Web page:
Return to Sender
What undeliverable mail can teach us about economic growth.
Photograph by Justin Sullivan/Getty Images.
The allegedly poor performance of “the government” is a staple of conservative rhetoric, while progressives retort that private sector success is typically built on a solid foundation of public services and infrastructure. Common sense, however, suggests simply that the quality of government services varies. The United States Navy is a fantastically high-performing agency. When I visited Stockholm, employees of the metro system did a great job of helping me understand how to use the city’s bikeshare system, even though they had to speak in a foreign language and I was clearly not eligible to vote for their bosses. But when a few years back I needed to get a replacement recycling bin from the D.C. Department of Public Works, my then-roommates and I were plunged into a Kafkaesque nightmare. Even though these differences in performance level are clearly real, there’s very little effort to measure them.
A paper posted last week to the National Bureau of Economic Research website aims to counter that with a simple test. The vast majority of countries have signed international agreements committing them to the principle that undeliverable letter should be returned to their senders. So the researchers deliberately mailed letters to fake businesses around the world to see which postal agencies return them, and how promptly. Many of the results are about what you’d expect—Germany is efficient and well-governed—but there are some surprising high-performance standouts, including dark horses Uruguay and Algeria.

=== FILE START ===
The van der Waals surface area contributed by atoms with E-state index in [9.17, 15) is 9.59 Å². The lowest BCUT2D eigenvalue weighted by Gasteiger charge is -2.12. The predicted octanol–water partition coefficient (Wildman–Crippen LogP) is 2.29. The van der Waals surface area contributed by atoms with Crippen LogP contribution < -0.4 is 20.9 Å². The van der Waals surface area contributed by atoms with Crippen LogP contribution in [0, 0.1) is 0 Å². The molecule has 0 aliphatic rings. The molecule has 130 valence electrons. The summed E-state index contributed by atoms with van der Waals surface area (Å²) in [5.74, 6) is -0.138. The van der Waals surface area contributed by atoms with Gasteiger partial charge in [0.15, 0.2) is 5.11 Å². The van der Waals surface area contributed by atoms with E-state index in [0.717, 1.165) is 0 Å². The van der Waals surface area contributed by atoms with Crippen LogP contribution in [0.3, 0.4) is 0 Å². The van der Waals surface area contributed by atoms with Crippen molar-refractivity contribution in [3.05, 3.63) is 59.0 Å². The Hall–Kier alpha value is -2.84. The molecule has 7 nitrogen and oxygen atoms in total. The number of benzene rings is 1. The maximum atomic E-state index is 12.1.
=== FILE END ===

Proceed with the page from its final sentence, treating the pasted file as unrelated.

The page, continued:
The basic experiment was simple enough. Alberto Chong, Rafael La Porta, Florencio Lopez-de-Silanes, and Andrei Shleifer mailed 10 letters to fake businesses in each of the 159 countries.
Each letter was correctly formatted and featured both a return address and a clear request to “please return to sender if undeliverable.” The letters all featured a real city and real (and appropriate) ZIP Code (or similar), paired with the name of a fake company and a nonexistent street address. The idea was to ensure that the letters would make it through the automated scan-and-sort portion of the delivery process and find their way into the hands of a human letter-carrier. The question then is what happens when a carrier is faced with an undeliverable piece of mail: Does she throw it out, or does she do what she’s supposed to do and initiate the process for returning it?
This is, the authors note, an interesting test of government performance in part because there’s no place for bribery. Shakedowns are an important aspect of public sector dysfunction in many parts of the world, but it’s not logistically possible to make return of undeliverable mail contingent on the payment of a bribe.